La Verne faculty and staff pay lags behind inflation

Vincent M. Franco
Staff Writer

In the past two years the rate of inflation has taken a sharp 7.5% increase, while staff and faculty at the University of La Verne have not seen a general, or cost of living, pay raise to correspond with it. 

While some select faculty and staff during the past two years received increases of up to 5 % associated with promotion and tenure or job reclassifications, the University froze general pay increases in both the 2020-21 and 2021-22 academic years. 

The University gave employees one-time so-called “appreciation awards” of between $1,000 and $2,000, in both the 2020-21 and 2021-22 academic years, but such one-time awards by definition do not increase base salaries. 

“Management … should not be giving pay increases in that way,” said Rick Hasse, instructor of accounting and finance and co-chair of the Faculty Compensation and Budget Committee. 

While these one-time gifts are nice, in the long run, it does not cover for the lack of pay increases needed to meet the cost of living, Hasse said. The school should focus on implementing a pay raise into their annual operating budget, he added.

The last general pay raise, of 2% for all employees, was in the 2019-20 academic year when inflation rates were at 2.5%. 

The University draft budget for the 2022-23 academic year calls for a 2% general increase for full time employees pending approval of the Board of Trustees, Chief Financial Officer Avo Kechician said Wednesday. 

The lack of pay raises during the past two years is the product of multiple influences, including the COVID-19 pandemic and a marked decrease in student enrollment in the University overall, which has amounted to a substantial revenue decline, according to University officials. 

It is hard to give raises if there is no room in the budget, Kechichian said. As an institution running almost 100% on tuition revenue, declining enrollment rates mean the institution is  struggling to make money, Kechichian said. 

According to the database Tableau Public, a platform that publicly shares data such as University enrollment, for the pre-pandemic semester of fall 2019, ULV had a total headcount of 7,396 students, and by fall 2021 that headcount fell to 6,201. Tuition for traditional undergraduates, or TUGs,  is roughly $46,000 a year, though most students receive a more than 50% discount. The University also gets substantial revenue from student housing, which it depends on for a portion of its operating budget.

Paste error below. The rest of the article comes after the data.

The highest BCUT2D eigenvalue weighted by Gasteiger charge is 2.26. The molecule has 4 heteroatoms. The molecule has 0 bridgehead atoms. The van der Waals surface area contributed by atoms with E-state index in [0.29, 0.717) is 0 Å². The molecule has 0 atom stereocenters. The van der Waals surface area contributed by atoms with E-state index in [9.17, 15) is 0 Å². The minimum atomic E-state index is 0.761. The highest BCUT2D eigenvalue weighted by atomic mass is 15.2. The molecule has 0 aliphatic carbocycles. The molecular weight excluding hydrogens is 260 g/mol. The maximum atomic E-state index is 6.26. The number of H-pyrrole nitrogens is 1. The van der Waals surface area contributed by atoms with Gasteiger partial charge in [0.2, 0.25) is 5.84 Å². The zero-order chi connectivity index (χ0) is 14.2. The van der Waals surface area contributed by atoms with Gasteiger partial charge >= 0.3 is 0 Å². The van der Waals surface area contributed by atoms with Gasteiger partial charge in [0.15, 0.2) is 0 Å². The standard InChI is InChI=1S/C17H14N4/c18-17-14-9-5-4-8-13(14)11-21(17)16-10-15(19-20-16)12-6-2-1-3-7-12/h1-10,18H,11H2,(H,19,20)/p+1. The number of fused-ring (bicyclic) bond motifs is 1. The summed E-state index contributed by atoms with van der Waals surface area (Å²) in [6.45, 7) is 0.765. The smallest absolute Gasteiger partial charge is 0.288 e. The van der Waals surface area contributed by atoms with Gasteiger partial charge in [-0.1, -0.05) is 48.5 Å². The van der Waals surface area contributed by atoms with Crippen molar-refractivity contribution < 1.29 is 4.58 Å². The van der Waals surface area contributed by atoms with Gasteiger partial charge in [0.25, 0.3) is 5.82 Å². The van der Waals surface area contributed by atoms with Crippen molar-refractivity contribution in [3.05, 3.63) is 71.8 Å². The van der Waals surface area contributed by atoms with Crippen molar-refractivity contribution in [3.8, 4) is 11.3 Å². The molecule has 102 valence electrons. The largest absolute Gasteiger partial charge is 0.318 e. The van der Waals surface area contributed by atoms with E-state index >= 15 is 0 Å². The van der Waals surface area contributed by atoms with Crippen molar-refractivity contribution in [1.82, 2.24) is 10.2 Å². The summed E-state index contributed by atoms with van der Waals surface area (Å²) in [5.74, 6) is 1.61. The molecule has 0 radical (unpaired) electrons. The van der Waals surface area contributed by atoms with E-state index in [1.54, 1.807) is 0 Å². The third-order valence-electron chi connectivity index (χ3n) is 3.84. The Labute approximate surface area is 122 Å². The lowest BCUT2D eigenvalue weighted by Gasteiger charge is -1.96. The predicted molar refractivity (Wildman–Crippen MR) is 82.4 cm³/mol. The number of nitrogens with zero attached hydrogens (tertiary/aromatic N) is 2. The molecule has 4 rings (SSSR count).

From the start of the COVID-19 pandemic, in spring 2020, through spring 2021, when the University operated mostly remotely, the number of students living in on-campus housing was substantially reduced, as was the housing revenue generated. 

“We did the best we could to try to address holistically student concerns during the pandemic and so I do think that helped us retain relatively stable (TUG) enrollments,” said Mary Aguayo, the University’s vice president of enrollment management.  

Aguayo added that ULV students can expect to see a 2.5% increase in tuition costs by next year, a modest increase compared to the rate of inflation. 

As for general increases – in light of historic inflation – Hasse said he most worried about the hourly, non-tenured staff at the University. 

“It’s the staff that has really been short-changed,” Hasse said. “The staff has not been treated well, and because they are in such fear (of losing) their jobs that they don’t say anything. That’s a problem,” Hasse said.

Christy Ranells, graduate admissions counselor and chair of the University’s administrative professional committee, said she would not be at the University were it not for other benefits and the fact that she is an alumna.

She said she has considered other opportunities, but has stayed because of her sense of loyalty. 

Still she said she would like more transparency and action from the institution to show that employees are being seen when it comes to an increase to their cost of living pay. 

“I think employees are willing to do with less if they feel supported and know that we’re a priority to the administration,” Ranells said.  “But I haven’t felt that way for a few years.”

“We need to have a plan, even if we can’t fund the plan,” Ranells added. “We need to have a plan and show employees that, ‘Hey, things are tight right now… but we do value you and we have this plan for you, and as soon as we can (we’re) going to find this opportunity for staff.’”

“We want to try everything we can, as an institution, in order to make sure that we are giving some sort of an increase in the next fiscal years,” Kechichian added. “How we manage that is a different question. And that’s where I think the whole institution as a whole, faculty, staff, Board of Trustees need to work together,” said Kechichian.

The entire draft budget, with 2% general increases, will go to the Board of Trustees for their approval by the end of this month.

Vincent M. Franco can be contacted at

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Vincent Matthew Franco is a senior journalism major with a concentration in print and online journalism. He has been involved in journalism and print media in high school, community college and is now at the arts editor of the Campus Times.


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